Prominent defence barrister Colin Lovitt today explained his lengthy and robust questioning of Tammy Kingdon during Troy Mercanti's domestic violence trial, saying his client's legal team had been forced to quiz her on intimate and sexual details of her life after they were raised by prosecutors in the case.
Mr Lovitt had spent more than three days grilling Ms Kingdon during cross examination, at times reducing her to tears and accusing her - on instructions from his client Mercanti - of being a liar, actress and drama queen out for revenge.She was questioned about sexual encounters, her early jobs as a skimpy barmaid and stripper, and certain sexual practices.
"We strongly object and almost resent any suggestion that we raised all this, shall we say, intimate details," Mr Lovitt said. "They were all raised in evidence‑in‑chief."
"We didn’t raise a whole lot of scurrilous material. It was led by the prosecution as part of its case and we then had to meet it," the Queens Counsel said, adding that the defence team could not simply turn its back on allegations against their client.
"So let’s do away with the suggestion that the prosecution just frolicked around - I’m sorry, the defence frolicked around raising all sorts of scurrilous, personal, sexual matters. Because they were raised by the State and we had no choice but to follow them up," Mr Lovitt said.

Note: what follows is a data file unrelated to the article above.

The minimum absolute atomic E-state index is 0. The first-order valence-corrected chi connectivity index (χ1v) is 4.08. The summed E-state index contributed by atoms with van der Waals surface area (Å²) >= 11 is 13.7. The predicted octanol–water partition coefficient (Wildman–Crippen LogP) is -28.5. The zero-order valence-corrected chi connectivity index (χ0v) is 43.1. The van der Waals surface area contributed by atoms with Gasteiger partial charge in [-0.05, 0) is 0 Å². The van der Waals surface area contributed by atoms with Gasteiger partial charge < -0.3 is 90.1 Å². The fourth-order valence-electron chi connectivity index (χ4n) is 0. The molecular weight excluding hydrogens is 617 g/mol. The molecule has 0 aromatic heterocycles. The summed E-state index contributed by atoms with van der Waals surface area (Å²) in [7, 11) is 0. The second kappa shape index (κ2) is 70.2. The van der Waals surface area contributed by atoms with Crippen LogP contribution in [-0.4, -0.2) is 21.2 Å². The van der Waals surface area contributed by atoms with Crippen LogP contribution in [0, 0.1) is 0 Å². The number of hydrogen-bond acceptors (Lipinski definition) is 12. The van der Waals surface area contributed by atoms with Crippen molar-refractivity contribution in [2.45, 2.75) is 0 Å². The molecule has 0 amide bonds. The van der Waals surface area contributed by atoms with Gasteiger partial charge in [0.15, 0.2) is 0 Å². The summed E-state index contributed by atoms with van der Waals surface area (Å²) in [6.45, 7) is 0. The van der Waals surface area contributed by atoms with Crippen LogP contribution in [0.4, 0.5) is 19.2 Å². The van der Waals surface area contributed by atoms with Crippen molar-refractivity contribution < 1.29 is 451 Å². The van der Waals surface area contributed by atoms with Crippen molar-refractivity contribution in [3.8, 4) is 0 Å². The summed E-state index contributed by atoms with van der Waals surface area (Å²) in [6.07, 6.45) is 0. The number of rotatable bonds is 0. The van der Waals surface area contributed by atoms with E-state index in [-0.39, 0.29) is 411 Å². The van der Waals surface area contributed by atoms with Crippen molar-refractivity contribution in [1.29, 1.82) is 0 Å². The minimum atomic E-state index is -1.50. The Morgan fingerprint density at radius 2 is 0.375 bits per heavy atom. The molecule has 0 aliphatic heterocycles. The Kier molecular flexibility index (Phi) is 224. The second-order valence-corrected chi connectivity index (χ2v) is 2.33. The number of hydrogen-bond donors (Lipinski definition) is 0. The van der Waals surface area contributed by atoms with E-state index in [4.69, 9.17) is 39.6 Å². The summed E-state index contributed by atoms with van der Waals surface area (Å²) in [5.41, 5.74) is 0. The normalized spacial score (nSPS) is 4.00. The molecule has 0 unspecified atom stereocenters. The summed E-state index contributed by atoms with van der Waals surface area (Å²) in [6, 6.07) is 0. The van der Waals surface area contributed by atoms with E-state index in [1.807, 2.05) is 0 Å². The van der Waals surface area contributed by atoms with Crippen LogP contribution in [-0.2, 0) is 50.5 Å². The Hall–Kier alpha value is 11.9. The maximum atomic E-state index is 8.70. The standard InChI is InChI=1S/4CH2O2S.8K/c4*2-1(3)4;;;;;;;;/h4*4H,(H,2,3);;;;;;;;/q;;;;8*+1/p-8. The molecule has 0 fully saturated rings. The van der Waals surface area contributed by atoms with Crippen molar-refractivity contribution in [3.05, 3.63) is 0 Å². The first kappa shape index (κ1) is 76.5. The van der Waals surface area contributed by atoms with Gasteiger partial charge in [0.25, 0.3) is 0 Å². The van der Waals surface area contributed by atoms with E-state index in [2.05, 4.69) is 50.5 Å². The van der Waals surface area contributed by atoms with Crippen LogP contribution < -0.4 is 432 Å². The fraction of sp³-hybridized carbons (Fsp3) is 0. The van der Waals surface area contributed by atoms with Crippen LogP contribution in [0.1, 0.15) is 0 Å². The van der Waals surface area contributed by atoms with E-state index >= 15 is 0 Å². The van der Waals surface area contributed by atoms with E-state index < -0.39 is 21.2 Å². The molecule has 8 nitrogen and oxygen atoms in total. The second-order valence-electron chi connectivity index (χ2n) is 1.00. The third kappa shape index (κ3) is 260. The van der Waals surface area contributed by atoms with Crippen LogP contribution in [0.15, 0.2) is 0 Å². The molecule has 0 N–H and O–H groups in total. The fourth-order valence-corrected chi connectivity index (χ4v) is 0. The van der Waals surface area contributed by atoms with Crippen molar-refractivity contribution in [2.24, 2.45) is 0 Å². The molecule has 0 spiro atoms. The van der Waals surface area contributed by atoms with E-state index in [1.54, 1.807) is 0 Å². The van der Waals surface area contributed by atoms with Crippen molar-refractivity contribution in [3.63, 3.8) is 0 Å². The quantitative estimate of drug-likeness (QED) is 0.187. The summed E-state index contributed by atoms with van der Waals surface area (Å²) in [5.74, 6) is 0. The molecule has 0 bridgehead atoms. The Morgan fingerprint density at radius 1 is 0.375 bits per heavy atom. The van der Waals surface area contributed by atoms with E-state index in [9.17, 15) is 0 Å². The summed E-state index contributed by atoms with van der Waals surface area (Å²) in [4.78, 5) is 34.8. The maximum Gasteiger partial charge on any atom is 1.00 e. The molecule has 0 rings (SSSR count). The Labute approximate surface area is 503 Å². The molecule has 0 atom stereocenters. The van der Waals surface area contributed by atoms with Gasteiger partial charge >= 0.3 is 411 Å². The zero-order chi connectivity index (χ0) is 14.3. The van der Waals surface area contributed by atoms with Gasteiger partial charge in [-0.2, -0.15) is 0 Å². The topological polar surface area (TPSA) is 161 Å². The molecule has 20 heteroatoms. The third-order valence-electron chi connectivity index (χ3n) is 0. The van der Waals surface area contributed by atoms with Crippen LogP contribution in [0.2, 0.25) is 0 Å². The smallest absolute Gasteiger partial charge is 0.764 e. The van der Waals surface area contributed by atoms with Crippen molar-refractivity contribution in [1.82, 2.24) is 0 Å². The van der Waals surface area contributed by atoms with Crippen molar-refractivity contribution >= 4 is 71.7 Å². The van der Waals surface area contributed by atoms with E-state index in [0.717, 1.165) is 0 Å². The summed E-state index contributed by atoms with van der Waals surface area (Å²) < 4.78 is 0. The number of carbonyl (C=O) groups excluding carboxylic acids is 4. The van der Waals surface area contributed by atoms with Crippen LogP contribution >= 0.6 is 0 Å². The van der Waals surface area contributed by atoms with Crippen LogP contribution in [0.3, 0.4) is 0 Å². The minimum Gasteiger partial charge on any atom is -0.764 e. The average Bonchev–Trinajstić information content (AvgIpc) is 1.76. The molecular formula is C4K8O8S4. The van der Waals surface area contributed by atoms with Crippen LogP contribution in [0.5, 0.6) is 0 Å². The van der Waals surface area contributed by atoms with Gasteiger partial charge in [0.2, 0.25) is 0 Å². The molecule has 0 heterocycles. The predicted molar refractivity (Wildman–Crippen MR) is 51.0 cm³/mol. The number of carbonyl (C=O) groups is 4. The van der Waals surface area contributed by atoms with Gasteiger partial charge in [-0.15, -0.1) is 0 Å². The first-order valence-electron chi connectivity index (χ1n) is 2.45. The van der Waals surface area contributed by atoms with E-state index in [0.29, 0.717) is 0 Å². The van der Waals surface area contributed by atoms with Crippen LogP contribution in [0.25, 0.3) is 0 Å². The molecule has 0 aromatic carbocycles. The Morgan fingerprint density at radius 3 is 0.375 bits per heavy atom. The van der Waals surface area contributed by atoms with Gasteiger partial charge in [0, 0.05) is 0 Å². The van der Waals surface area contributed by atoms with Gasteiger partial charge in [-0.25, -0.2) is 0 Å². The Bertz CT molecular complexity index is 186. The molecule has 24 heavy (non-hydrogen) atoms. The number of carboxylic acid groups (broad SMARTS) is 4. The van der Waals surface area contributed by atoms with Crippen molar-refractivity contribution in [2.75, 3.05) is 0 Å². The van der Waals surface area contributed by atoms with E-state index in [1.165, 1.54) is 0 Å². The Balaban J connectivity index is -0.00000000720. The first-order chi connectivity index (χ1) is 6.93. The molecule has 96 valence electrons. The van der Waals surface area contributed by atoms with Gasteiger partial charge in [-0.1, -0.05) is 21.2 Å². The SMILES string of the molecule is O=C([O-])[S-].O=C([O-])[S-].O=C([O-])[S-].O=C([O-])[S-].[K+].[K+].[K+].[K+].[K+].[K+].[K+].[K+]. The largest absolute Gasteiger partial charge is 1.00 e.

Judge Simon Stone responded: "If your client was aware, at the outset of the trial - and as he obviously was later in the trial - that he had done these matters, then all this could have been avoided, could it not?
"He then allowed you, no doubt on instructions, to cross‑examine her on these matters with a view to establishing that she was a liar," Judge Stone said.
Mr Lovitt pointed out that he had been acting on written instructions from his client.
"I mean, I’ve been at the Bar for a long time and I don’t put things because I’m making them up. I’ve never done that in my life and I never will. I put them on the basis of the instructions I get from my client," Mr Lovitt said.
The barrister also pointed out that every accused person had the right to plead not guilty.
"Everybody who’s charged with a criminal offence is entitled to plead not guilty," he said to the judge. "They’re entitled to - I suppose for want of a better expression - they’re entitled if they like to tell lies about it."The fact that some do - and eventually by a change of plea it’s an indication that they have lied - is a matter that oughtn’t to aggravate the sentence," he said.
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